Poetry and Songs 

Poetry can have many purposes.  It can inform, entertain, amuse, console, tell a story or pass on cultural knowledge or history. 

Poetry as a text type has many purposes and forms. The features of other text types are also used as a basis for poetry, for example, lists, recounts, dialogue and answers.

Poetry can be written or spoken for an intended reader and it may also be composed for a personal outcome.  The concise and powerful nature of poetry conveys emotion particularly well. 

                                      'Poetry is spare, euphonic (pleasant-sounding) language that operates  
                         very much like data compression: one word can hold then release a tumble of information.  
                           A poet has only a short space (even in long poems) to convey his or her thoughts,
                                                    and so must work towards making every word count'

                                                                                        Winch et al 2006

Like oral storytelling, poetry has strong social and historical links with cultures and communities.  Poems can share stories and cultural history of times gone by and can also communicate the most contemporary issues.  Poetry can be used for specific purposes like catchy advertising jingles or as the basis for wonderful song lyrics. For example, the words of our much-loved Australian song Walzing Matilda are incredibly poetic - as you can read and hear below.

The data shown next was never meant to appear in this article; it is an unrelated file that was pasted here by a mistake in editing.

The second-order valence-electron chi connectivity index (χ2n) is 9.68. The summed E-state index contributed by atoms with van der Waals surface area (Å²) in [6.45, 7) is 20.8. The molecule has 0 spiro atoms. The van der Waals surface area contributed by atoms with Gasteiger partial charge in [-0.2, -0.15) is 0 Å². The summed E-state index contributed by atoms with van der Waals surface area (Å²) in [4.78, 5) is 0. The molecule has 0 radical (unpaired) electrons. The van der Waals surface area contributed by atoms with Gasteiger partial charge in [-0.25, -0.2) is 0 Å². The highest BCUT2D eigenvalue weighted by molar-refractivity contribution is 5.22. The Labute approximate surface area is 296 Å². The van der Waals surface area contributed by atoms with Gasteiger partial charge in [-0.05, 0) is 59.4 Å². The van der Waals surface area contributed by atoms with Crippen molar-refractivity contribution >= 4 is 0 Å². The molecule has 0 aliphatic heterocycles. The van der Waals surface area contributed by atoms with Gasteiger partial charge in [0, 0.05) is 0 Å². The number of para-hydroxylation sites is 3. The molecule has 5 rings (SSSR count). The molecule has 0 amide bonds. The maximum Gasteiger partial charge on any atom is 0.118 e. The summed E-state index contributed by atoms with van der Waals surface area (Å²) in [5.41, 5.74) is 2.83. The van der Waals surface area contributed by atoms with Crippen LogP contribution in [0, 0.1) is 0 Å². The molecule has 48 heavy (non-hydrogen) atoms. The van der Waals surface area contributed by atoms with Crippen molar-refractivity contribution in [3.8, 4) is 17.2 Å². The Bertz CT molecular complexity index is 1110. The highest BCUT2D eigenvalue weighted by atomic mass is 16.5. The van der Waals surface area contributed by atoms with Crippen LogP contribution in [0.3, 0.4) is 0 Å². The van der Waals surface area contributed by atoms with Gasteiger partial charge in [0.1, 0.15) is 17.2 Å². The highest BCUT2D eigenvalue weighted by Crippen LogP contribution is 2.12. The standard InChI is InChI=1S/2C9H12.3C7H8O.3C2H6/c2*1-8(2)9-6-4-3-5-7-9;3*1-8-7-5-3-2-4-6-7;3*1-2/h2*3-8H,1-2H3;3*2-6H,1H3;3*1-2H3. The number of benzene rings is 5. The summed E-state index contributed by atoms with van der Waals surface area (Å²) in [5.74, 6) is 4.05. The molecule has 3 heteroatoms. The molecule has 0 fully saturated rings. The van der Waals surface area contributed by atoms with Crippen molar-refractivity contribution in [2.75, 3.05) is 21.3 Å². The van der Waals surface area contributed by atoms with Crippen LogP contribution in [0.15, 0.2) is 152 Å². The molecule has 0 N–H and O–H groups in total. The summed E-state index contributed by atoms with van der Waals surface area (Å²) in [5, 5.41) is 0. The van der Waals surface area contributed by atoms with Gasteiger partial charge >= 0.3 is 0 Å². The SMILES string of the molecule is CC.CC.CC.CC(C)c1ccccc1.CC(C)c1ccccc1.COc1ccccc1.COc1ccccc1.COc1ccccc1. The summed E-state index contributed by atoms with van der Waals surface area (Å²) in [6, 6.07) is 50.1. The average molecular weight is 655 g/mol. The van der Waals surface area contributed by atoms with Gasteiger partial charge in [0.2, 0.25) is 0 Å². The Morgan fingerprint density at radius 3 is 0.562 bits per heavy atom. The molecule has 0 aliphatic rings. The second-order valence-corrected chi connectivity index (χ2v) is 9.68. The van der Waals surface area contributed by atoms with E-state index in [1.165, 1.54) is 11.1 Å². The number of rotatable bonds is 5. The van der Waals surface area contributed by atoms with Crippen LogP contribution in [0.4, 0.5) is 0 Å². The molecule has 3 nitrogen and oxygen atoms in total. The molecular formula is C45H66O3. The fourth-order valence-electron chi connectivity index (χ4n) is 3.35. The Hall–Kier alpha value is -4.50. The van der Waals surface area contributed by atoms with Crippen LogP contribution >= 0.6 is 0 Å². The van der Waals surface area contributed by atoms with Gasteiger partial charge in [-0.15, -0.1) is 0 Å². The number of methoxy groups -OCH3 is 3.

'Walzing Matilda' has several versions and almost became our Australian national Anthem in 1974.  That honour however, was given to Advance Australia Fair.  These two Australian songs provide the topic for worthwhile investigations by Primary students.  Not only is it important for Primary students to learn the words so they can sing along with pride on special occassions, like the Olympic Games and Commonwealth Games ceremonies and the start of many sporting events in this country, but further, these two songs provide opportunities to study the history of the Australian people, and the development of our language, colloquialisms and 'slang'.  

Waltzing Matilda
by Marie Cowan

Once a jolly swagman camped by a billabong
Under the shade of a Coolibah tree
And he sang as he watched and waited till his billy boiled
You'll come a waltzing Matilda with me

Waltzing Matilda, Waltzing Matilda
you'll come a Waltzing Matilda with me
And he sang as he watched and waited till his billy boiled
You'll come a-waltzing Matilda with me

Down came a jumbuch to drink at the billabong
Up jumped the swagman and grabbed him with glee
And he sang as he shoved that jumbuck in his tuckerbag
You'll come a-waltzing Matilda with me


Up road the squatter mounted on his thoroughbred
Down came the troppers one two three
Whose that jolly jumbuck you've got in the tuckerbag?
You'll come a-waltzing Matilda with me


Up jumped the swagman and sprang into the billabong
You'll never catch me alive said he
And his ghost may be heard as you pass by that billabong
You'll come a-waltzing Matilda with me.(Chorus)